Black Poets Speak Out in IndianapolisThe art world is a busy microcosm of energy, conflict and resurgence. It’s easy to miss stories about every showcase, policy change or kerfuffle that arises. That’s why I’m hear to bring you 3 news items you might’ve missed on your feed.

Some stories make you say “Ouch!” Others will make you say “Huh?” Either way, let’s take a dive into Extra! Extra!

BLU Speaks Paints Out

Muralist phenom BLU in Berlin painted an amazing and somewhat impressively large mural on the outside of an abandoned building in an economically depressed area of Cuvrystraße-Kreuzberg back in 2008. You can watch the work unfold in the video below as it went up in brisk November weather.

The piece is thought to speak out on the conflict of life glamorized by material things that eventually chain us all to time, routine and the continual consumption of more material things. Despite any social or political leanings, many found the art piece a source of pride and it was often the spotlight in talking up the neighborhood.

Well, that same beloved neighborhood has since began to gentrify in the last few years and a new real estate developer has decided to put up luxury apartments directly in front of BLU’s mural. Essentially, the new residents would be the only ones who would be able to view this work and BLU decided he would have none of it.

In December 2014, along with a team of volunteers, BLU painted over the mural (as well as the well-known When The Finger Points To The Moon) in protest of gentrification and those who support it. This naturally sparked controversy from fans and critics. Far be it for me to argue that an artist shouldn’t have ultimate control over his work, but I would ask this question of BLU: “With gentrification the common trend in major cities these days, will this affect how and where you share your art?”


IMA Wants You To Pay A Little More

It may seem odd to some to hear art museum patrons balk over an increase in admission price, but those people don’t understand how seriously some of us take our art. Some background? Allow me to explain.

The Indianapolis Museum of Art has been free to the public for much of its existence, according to those of us who only know it as the Indianapolis Museum of Art (psst! since 1969). However, rumor has it that in the actual 130 years of the museum’s legacy, there must have been a charge for admission at some point, but except for an odd period in 2006, most can’t recall.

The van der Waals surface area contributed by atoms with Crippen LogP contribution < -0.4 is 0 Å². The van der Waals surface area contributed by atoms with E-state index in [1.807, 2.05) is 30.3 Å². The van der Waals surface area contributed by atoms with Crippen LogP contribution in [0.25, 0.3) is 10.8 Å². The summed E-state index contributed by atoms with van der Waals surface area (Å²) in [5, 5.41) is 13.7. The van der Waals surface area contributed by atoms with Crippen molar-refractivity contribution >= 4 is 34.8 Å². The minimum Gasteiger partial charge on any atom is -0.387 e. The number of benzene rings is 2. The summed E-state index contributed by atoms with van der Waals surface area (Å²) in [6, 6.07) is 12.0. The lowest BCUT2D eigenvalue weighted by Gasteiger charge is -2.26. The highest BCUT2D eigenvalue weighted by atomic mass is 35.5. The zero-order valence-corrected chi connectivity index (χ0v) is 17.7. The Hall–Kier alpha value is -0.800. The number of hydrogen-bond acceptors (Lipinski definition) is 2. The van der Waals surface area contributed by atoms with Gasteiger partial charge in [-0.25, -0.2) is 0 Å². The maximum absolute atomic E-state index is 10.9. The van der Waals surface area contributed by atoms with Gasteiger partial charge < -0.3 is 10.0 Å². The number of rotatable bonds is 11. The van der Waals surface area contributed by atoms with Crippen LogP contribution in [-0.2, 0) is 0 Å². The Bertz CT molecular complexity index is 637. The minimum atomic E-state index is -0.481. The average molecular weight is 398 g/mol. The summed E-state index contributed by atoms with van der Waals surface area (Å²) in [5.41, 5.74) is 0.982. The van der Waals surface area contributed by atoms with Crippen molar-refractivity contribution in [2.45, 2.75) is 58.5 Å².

So imagine patrons gasping when they learned that come April 2015 the fee to visit the IMA will go from $0 to $18. This announcement last December has created a wee bit of a backlash, that some could say IMA’s public relations’ team is not handling well.

IMA and Love statueI recall many fond memories of my visits to the IMA as a kid, and later as a “bigger kid.” I understand the need to generate revenue for projects and exhibitions you want in the future. However, charging a fee larger than the Louvre in Paris and without a guarantee that what you bring to the museum will be worthy of such a steep increase, I can’t say I fault the public for crying foul.

As many have pointed out, this price increase will affect working class adults’ ability to expose their families to great art on a regular basis. I think it’s also important to note that there are examples of museum attendance increasing when prices are low or free. The chairman of the board of governors for IMA claims that the ultimate goal is to increase the purchase of museum annual memberships. If so, I feel that his plan may not work as well as he hoped.

Hope for Hopi Heritage and the Navajo Nation?

It’s sadly not a surprise that a large number of artistic and cultural items obtained during colonialism and warfare have failed to make their way back to their original owners. From African pottery to Indian jewels to Navajo masks, many historical and religious artifacts are currently being displayed in museums and private homes with little regard to the communities that created such items and their determination to have them returned.

Navajo Nation Not For SaleThe ethical questions regarding the ownership of such pieces are often asked, but rarely answered. Perhaps that’s why auction houses like EVE in Paris continue to sell items like Hopi katsinam and Tlingit bentwood panels to the highest bidder. In the last 2 years on no less than 4 occasions, Paris auctioneers have refused to block the sale of North American indigenous cultural and religious artifacts. The most recent transgression took place in December 2014.

One positive aspect of this sad circumstance is the overwhelming support that has drawn more eyes and ears to the cause to save Native artifacts for the tribal nations fighting for their heritage. Not only are major news outlets like The Washington Post and The New York Times covering these events with a critical eye, the nonprofit juggernaut known as the Annenberg Foundation has in at least 2 instances secretly purchased artifacts on the tribes’ behalf and returned the pieces to their rightful owners.

When the Navajo Nation managed to purchase 7 of their sacred objects at the Paris auction house in December, the outcry from the Native community and the non-Native community could not be ignored. Plus, groups like the Holocaust Art Restitution Project (HARP) have once again renewed their support in helping indigenous tribes continue the fight to have their cultural and religious history returned. One can only hope that if French law will not recognize Native sovereignty over their own heritage, art buyers will come to respect it on their own and refuse to purchase them.